Aug 1, 1991

Theophylline intoxication, clinical features, treatment and outcome: a case report and a review of the literature

The Netherlands Journal of Medicine
C A Stegeman, J G Jordans


Severe theophylline intoxication is a medical emergency that can lead to cardiac arrhythmias, convulsions and cardiovascular collapse not infrequently leading to permanent morbidity or mortality. We describe a 30-yr-old patient with a peak serum theophylline level of 87 mg/l treated with haemoperfusion using a coated charcoal-filled column. A review of the literature concerning theophylline toxicity, supportive care, outcome and the possible indications for the use of extracorporeal haemoperfusion is given. A summary of possible conservative measures is given. It is concluded that haemoperfusion is the extracorporeal treatment of choice and should be considered in case of theophylline serum levels above 80 mg/l even without signs of major toxicity. For certain patients with conditions increasing the risks of prolonged or severe toxicity even lower serum theophylline levels may warrant the use of haemoperfusion.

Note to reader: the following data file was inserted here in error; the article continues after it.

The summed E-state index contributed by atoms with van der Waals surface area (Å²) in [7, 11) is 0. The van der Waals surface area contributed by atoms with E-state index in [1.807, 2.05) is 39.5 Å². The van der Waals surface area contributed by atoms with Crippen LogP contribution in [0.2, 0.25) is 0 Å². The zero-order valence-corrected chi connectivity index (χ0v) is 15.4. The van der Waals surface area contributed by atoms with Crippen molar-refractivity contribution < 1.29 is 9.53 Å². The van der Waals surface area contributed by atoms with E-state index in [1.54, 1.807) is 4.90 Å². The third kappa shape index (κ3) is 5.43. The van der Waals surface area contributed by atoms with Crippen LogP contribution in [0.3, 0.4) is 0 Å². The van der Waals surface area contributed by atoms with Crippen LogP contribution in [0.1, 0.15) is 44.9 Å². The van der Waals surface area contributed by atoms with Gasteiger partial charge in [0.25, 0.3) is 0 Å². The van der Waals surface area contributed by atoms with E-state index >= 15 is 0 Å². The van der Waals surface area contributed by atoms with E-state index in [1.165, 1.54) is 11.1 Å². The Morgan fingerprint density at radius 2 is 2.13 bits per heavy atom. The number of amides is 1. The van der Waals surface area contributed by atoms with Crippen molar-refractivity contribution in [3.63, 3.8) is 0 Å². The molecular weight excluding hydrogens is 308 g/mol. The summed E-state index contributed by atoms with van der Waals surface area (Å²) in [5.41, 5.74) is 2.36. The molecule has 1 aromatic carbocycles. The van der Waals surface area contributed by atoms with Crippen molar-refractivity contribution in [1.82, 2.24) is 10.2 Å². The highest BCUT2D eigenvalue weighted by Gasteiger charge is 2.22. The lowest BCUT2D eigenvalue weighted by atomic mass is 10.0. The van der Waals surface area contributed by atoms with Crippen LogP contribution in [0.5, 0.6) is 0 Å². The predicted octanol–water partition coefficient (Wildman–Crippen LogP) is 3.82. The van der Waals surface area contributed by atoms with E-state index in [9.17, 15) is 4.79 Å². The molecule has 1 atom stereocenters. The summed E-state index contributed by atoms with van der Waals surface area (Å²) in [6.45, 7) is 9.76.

• References
  • Citations


  • We're still populating references for this paper, please check back later.
  • References
  • Citations


  • This paper may not have been cited yet.

Mentioned in this Paper

Cardiovascular Diseases
Drug-Induced Liver Injury
Cardiac Arrhythmia

About this Paper

Related Feeds

Atrial Fibrillation

Atrial fibrillation is a common arrhythmia that is associated with substantial morbidity and mortality, particularly due to stroke and thromboembolism. Here is the latest research.


Arrhythmias are abnormalities in heart rhythms, which can be either too fast or too slow. They can result from abnormalities of the initiation of an impulse or impulse conduction or a combination of both. Here is the latest research on arrhythmias.

Related Papers

Nederlands tijdschrift voor geneeskunde
P E JiraL A Monnens
Ugeskrift for laeger
L Mølby, P K Kruhøffer
© 2020 Meta ULC. All rights reserved